Nato's Secretary General Jens Stoltenberg has announced the alliance is to withdraw the accreditation of seven Russian staff at Moscow's mission to the military body.
He also said the mission's size is to be restricted to a maximum of 20 staff.
It's the latest punitive response by the West to the poisoning of former spy Sergei Skripal and his daughter.
"I think we also have to understand that of course what triggered this was the Salisbury attack, but it is part of a broader response by Nato allies to a pattern of unacceptable and dangerous behaviousr by Russia," he said. "We have seen the illegal annexaton of Crimea, we have seen cyber attacks, we have seen hybrid tactics and the willingness to use military force against neighbours."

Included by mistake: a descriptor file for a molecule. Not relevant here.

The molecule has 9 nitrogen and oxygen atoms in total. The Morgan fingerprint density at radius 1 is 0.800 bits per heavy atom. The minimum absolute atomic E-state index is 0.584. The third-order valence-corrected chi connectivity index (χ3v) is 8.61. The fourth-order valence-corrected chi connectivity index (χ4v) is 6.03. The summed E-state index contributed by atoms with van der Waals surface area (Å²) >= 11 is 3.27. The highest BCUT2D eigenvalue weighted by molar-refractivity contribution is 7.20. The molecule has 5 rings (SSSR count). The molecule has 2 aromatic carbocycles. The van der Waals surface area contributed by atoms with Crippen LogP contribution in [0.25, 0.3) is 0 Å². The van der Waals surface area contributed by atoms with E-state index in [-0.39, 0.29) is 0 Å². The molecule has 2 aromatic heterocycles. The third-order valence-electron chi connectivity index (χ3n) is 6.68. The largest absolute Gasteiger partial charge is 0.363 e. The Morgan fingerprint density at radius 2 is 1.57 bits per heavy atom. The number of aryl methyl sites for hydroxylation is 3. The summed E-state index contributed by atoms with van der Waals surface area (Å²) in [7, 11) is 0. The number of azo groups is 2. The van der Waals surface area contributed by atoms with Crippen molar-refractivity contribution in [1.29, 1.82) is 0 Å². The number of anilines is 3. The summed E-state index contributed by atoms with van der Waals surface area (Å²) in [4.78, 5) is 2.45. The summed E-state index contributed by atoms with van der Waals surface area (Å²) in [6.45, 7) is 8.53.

The Nato move follows the expulsion of over 140 Russian officials by 25 Nato allies and their partners.
This includes 60 Russian diplomats by the US, while Canada and 20 European states including France, Gerrmany and Ukarine expelled over 50 more.
British Foreign Secretary Boris Johnson said the explusion were a result of countries suddenly realising that this could hapen in their own towns, in their own cities.
In an interview with Britain's public broadcaster the BBC, he said "they suddenly could see that this was a new kind of threat and that Russia was behaving in a particularly reckless way, and particularly contemptuous of civilised norms."
The Kremlin has accused Britain of whipping up an anti-Russia campaign and has sought to cast doubt on the British analysis that Moscow was responsible for the nerve gas attack.
Russia has already ordered 23 British diplomats out of the country.
The Russian foreign ministry said the expulsions were based on alliances rather than evidence. EU leaders say it is highly likely Russia was behind the attack on Skripal and his daughter